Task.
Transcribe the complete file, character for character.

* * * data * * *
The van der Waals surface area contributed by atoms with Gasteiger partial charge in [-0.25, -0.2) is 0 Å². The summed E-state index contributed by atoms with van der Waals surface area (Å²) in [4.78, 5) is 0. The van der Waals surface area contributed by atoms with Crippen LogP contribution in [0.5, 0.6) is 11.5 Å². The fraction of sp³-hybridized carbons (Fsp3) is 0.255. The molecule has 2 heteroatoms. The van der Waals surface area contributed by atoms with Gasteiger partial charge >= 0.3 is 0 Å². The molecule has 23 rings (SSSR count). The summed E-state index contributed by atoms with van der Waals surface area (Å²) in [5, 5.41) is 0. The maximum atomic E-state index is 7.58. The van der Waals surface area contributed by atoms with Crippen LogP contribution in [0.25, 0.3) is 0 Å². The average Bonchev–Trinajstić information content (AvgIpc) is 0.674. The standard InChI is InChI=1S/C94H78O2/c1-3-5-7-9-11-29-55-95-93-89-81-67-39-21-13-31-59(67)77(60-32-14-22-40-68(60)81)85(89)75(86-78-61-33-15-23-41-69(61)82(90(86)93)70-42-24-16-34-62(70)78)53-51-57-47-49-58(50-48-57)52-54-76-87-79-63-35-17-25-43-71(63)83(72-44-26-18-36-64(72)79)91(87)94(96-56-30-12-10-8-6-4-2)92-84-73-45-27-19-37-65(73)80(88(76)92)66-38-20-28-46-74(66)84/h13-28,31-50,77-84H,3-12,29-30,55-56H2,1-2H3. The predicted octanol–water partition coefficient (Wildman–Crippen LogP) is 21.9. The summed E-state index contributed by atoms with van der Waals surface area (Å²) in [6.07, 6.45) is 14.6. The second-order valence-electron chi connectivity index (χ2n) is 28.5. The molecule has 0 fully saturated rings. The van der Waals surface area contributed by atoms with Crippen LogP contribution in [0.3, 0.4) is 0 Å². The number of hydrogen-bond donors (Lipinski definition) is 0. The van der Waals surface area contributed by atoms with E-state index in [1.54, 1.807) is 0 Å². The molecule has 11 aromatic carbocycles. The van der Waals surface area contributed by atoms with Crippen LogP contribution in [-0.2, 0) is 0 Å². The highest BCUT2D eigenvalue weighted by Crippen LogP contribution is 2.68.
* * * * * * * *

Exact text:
The van der Waals surface area contributed by atoms with Gasteiger partial charge in [-0.25, -0.2) is 0 Å². The summed E-state index contributed by atoms with van der Waals surface area (Å²) in [4.78, 5) is 0. The van der Waals surface area contributed by atoms with Crippen LogP contribution in [0.5, 0.6) is 11.5 Å². The fraction of sp³-hybridized carbons (Fsp3) is 0.255. The molecule has 2 heteroatoms. The van der Waals surface area contributed by atoms with Gasteiger partial charge >= 0.3 is 0 Å². The molecule has 23 rings (SSSR count). The summed E-state index contributed by atoms with van der Waals surface area (Å²) in [5, 5.41) is 0. The maximum atomic E-state index is 7.58. The van der Waals surface area contributed by atoms with Crippen LogP contribution in [0.25, 0.3) is 0 Å². The average Bonchev–Trinajstić information content (AvgIpc) is 0.674. The standard InChI is InChI=1S/C94H78O2/c1-3-5-7-9-11-29-55-95-93-89-81-67-39-21-13-31-59(67)77(60-32-14-22-40-68(60)81)85(89)75(86-78-61-33-15-23-41-69(61)82(90(86)93)70-42-24-16-34-62(70)78)53-51-57-47-49-58(50-48-57)52-54-76-87-79-63-35-17-25-43-71(63)83(72-44-26-18-36-64(72)79)91(87)94(96-56-30-12-10-8-6-4-2)92-84-73-45-27-19-37-65(73)80(88(76)92)66-38-20-28-46-74(66)84/h13-28,31-50,77-84H,3-12,29-30,55-56H2,1-2H3. The predicted octanol–water partition coefficient (Wildman–Crippen LogP) is 21.9. The summed E-state index contributed by atoms with van der Waals surface area (Å²) in [6.07, 6.45) is 14.6. The second-order valence-electron chi connectivity index (χ2n) is 28.5. The molecule has 0 fully saturated rings. The van der Waals surface area contributed by atoms with Crippen LogP contribution in [0.3, 0.4) is 0 Å². The number of hydrogen-bond donors (Lipinski definition) is 0. The van der Waals surface area contributed by atoms with E-state index in [1.54, 1.807) is 0 Å². The molecule has 11 aromatic carbocycles. The van der Waals surface area contributed by atoms with Crippen LogP contribution in [-0.2, 0) is 0 Å². The highest BCUT2D eigenvalue weighted by Crippen LogP contribution is 2.68.